In Robert B. Zoellick's view ["CAFTA Is a Win-Win," op-ed, May 24], the Central American Free Trade Agreement will guarantee democracy and economic growth; a reduction of poverty, corruption and drug traffic; the strengthening of civil society, transparency and equality; and the elimination of criminal gangs. He does not explain how these bounties necessarily follow from CAFTA.
In actuality, many of these problems have been around for decades, if not longer, and have been addressed with billions of dollars from the U.S. Agency for International Development, the World Bank, the Inter-American Development Bank, the International Monetary Fund and the European Union. To presume that CAFTA would succeed where all these other long-standing efforts have failed is wishful thinking.
The same extravagant claims were made for NAFTA and Mexico, but the results have been modest, at least in terms of economic and social development. Mexico is still desperately poor, and since NAFTA's enactment, millions of undocumented Mexican immigrants have come to the United States because they cannot make a decent living in their home country.
Mr. Zoellick might have sound arguments for CAFTA, but exaggerating his case only weakened it.
NESTOR ENRIQUE CRUZ
Robert Zoellick tried to tar opponents of CAFTA by using an 80-year-old racist quote by Henry Stimson that the people of Central America "were not fitted for popular self-government." Mr. Zoellick's claim that Central Americans support CAFTA was no more valid than that effort to call his opponents racist.
The Guatemalan legislature had to meet in secret to pass CAFTA, and the several days of protests that followed were violently repressed by security forces. Large protests also preceded El Salvador's passage of CAFTA.
Nicaragua, Costa Rica and the Dominican Republic have yet to pass the trade agreement. Nicaragua's Sandinista party is opposed. Its conservative Liberal party has said it won't vote until Congress does, and then it plans to demand legislation to shield Nicaragua from the worst of the treaty's effects. When the Nicaraguan parties agree on anything other than how to divvy up the spoils, something fundamental is happening.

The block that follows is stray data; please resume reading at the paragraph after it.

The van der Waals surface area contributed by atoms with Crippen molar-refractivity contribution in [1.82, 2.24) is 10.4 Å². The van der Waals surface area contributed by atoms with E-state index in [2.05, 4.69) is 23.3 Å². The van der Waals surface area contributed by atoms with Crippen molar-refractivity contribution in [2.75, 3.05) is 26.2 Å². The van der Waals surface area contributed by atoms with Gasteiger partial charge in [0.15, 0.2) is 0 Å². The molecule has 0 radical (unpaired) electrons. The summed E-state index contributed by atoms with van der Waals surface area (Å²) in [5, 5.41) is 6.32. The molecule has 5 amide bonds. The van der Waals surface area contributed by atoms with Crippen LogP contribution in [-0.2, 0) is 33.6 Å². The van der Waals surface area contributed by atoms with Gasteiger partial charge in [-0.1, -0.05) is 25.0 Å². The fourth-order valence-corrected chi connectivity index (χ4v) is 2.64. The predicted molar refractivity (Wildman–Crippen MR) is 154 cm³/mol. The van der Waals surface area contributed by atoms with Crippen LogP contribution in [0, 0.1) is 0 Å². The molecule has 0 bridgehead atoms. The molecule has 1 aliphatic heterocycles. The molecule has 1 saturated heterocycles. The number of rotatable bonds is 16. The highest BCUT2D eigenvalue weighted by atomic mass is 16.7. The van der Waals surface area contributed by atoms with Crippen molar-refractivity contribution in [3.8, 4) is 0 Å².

Twenty-five years of "free" trade, privatization, structural adjustment and debt enslavement have caused a backlash against the version of savage capitalism CAFTA represents. This system has brought into power governments from Venezuela to Brazil, Argentina, Bolivia, Ecuador and Uruguay. These governments no longer say "How high?" when Uncle Sam says, "Jump." Elections in Mexico and Nicaragua next year are likely to add to their number.
Nicaragua Network is a co-founder of the Stop CAFTA Coalition.
I agreed with Robert Zoellick that we "must decide whether to promote America's strategic interests or its special interests." But if we must promote our strategic interests, Congress should vote against CAFTA.
Only an agreement promoting special interests would insist on making intellectual property rules on pharmaceutical research more restrictive than those in place under the World Trade Organization -- thereby making it more difficult to produce generic medicines in one of the world's poorest regions.
Only an agreement promoting special interests would use a dispute mechanism that grants corporations, not citizens, access to special trade panels to seek damages -- trade panels that have a de facto veto over judicial authorities in the member countries.
Only an agreement promoting special interests would eliminate mechanisms to press for enforcement of workers' rights, such as those provided by the Generalized System of Preferences and the Caribbean Basin Initiative.
And only an administration that conflates the special interests of corporate America with a national strategic vision could produce a foreign policy that further impoverishes the world.
It is still possible to develop an agenda for economic integration that acknowledges and makes space for the grave economic disparities between Central America and the United States. Such an agreement is in our collective strategic interest. But CAFTA is not such an agreement. It is a corporate handout that will leave farmers without land, workers without jobs, and thousands with less access to medicines and other services.